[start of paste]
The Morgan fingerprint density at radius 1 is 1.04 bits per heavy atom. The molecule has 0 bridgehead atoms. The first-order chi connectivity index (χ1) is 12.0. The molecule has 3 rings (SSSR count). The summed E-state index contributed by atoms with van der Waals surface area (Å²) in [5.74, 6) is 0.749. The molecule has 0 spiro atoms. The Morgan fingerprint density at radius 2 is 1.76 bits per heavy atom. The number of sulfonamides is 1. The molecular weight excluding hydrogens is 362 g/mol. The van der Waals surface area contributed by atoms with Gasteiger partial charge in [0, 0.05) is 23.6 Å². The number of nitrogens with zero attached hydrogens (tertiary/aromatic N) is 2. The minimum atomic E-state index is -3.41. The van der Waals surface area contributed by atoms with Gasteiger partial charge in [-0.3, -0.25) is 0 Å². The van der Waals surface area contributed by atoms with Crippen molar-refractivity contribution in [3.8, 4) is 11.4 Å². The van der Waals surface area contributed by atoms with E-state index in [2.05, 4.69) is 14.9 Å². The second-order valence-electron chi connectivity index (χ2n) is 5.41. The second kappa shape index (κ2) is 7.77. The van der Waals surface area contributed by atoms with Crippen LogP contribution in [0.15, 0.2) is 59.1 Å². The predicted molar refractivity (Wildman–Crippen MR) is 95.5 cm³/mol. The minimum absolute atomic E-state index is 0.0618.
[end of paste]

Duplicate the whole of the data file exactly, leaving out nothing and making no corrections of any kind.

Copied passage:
The Morgan fingerprint density at radius 1 is 1.04 bits per heavy atom. The molecule has 0 bridgehead atoms. The first-order chi connectivity index (χ1) is 12.0. The molecule has 3 rings (SSSR count). The summed E-state index contributed by atoms with van der Waals surface area (Å²) in [5.74, 6) is 0.749. The molecule has 0 spiro atoms. The Morgan fingerprint density at radius 2 is 1.76 bits per heavy atom. The number of sulfonamides is 1. The molecular weight excluding hydrogens is 362 g/mol. The van der Waals surface area contributed by atoms with Gasteiger partial charge in [0, 0.05) is 23.6 Å². The number of nitrogens with zero attached hydrogens (tertiary/aromatic N) is 2. The minimum atomic E-state index is -3.41. The van der Waals surface area contributed by atoms with Gasteiger partial charge in [-0.3, -0.25) is 0 Å². The van der Waals surface area contributed by atoms with Crippen molar-refractivity contribution in [3.8, 4) is 11.4 Å². The van der Waals surface area contributed by atoms with E-state index in [2.05, 4.69) is 14.9 Å². The second-order valence-electron chi connectivity index (χ2n) is 5.41. The second kappa shape index (κ2) is 7.77. The van der Waals surface area contributed by atoms with Crippen LogP contribution in [0.15, 0.2) is 59.1 Å². The predicted molar refractivity (Wildman–Crippen MR) is 95.5 cm³/mol. The minimum absolute atomic E-state index is 0.0618.